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Walchuk earns unique experience at Canada's camp

by Aaron Vickers

CALGARY -- With roughly $1.5 billion worth of players under contract participating in a walk-through practice at Canada's Olympic orientation camp, there was no shortage of star power in Calgary.

But it was an unknown that was the biggest attraction on the floor.

Former Spokane Chiefs and University of Calgary Dinos forward Dylan Walchuk wound up an emergency substitute for Joe Thornton, who was unable to arrive at camp due to a family matter.

"[It's] like a dream come true, kind of," said Walchuk, who found out late Sunday night he'd be participating. "I don't know, it was sweet just seeing those guys on TV all the time and getting to play with them. They're all good guys. It's an experience I'll never forget."

Walchuk's Dinos helped Canada's coaching staff prepare for their walk-through by participating in one of their own. When Thornton wasn't able to join his fellow Olympic hopefuls in Calgary, coach Mike Babcock summoned the 21-year-old.


"I think I just got lucky, I don't know," Walchuk said. "The coaches came out and put our team through a walk-through the other day and I guess someone got sick or someone didn't show up and they called me to fill in. Why not?

According to Babcock, Walchuk earned the honor.

"We put them through the paces and that kid was the best kid on the ice by a million miles, so when Thornton couldn't come in, that's how life should be is when you do good things, good things happen," he said. "He did a good job. He didn't have to. He did a good job, was excellent out there. We phoned him last night and said, 'Do you want to come?' Great."

It didn't take long for the 5-foot-9 forward to jump at the opportunity. Walchuk took all of 10 minutes to compose himself before confirming his availability.

The jitters didn't stop when he walked into the dressing room and took his spot between two of the game's best. If anything, it raised them.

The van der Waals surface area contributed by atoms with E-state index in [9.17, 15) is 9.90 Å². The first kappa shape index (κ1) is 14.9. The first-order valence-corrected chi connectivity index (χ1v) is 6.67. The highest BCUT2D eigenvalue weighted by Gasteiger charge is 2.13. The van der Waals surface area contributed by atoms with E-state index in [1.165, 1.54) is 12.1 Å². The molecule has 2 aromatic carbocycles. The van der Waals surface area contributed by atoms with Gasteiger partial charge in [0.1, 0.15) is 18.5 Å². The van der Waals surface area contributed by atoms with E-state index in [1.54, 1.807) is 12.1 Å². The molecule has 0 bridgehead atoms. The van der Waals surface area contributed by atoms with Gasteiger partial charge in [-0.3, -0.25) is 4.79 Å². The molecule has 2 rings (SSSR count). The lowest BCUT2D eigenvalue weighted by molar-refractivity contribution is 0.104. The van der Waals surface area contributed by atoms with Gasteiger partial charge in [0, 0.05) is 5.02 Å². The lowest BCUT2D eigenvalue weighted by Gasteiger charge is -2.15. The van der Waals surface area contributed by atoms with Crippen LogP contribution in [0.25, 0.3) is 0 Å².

"Actually I walked in the dressing room and I looked at the two stalls beside me and it was Sidney Crosby and Brad Marchand," Walchuk said. "That was pretty exciting for me when I looked at that. I couldn't sit beside two better guys, I don't think."

He passed on the opportunity to talk the ear off the Pittsburgh Penguins' captain.

"I talked to Sid a little bit but other than that, not really," Walchuk admitted.

From the dressing room to the ice, Walchuk found himself on the wing opposite Taylor Hall with Jordan Staal playing in the middle.

In one drill, Ottawa Senators defenseman Marc Methot swatted away Walchuk's deke. On the very next play, the 5-foot-9 forward slipped the ball between Methot's feet, drawing approval from teammates at the bench, including linemate Hall.

"It was fun to see him out here," said Hall, who is just two months older than Walchuk. "I'm sure he's having a blast being around all these guys. He did pretty good. He didn't mess up any drills, which is more than I can say if I was in his shoes. ... I'm sure he's making all his buddies jealous. He did a good job. He was on my line, and we didn't get into any trouble from the coach, so it was good."

Though he only decided to attend the University of Calgary two weeks ago after exploring options in Europe and the ECHL, Walchuk may make a change in plans.

“I think I’ll be on the first line with Sid," he said with a grin. "I need a good start"

Walchuk may get the opportunity to take to the floor alongside Crosby again -- Thornton reportedly has canceled his trip because his son is ill.

Regardless of whether he gets another shot, Walchuk has already taken something from the camp.

"I think just the experience and seeing how every guy, their demeanor and the way they come to the rink and act is something that a guy like me should pick up on how the pros do it."

And possibly some Hockey Canada swag as well.

"I want to take these shoes, actually," he said. "They're pretty nice shoes. I'm going to hop the glass and get out of here."

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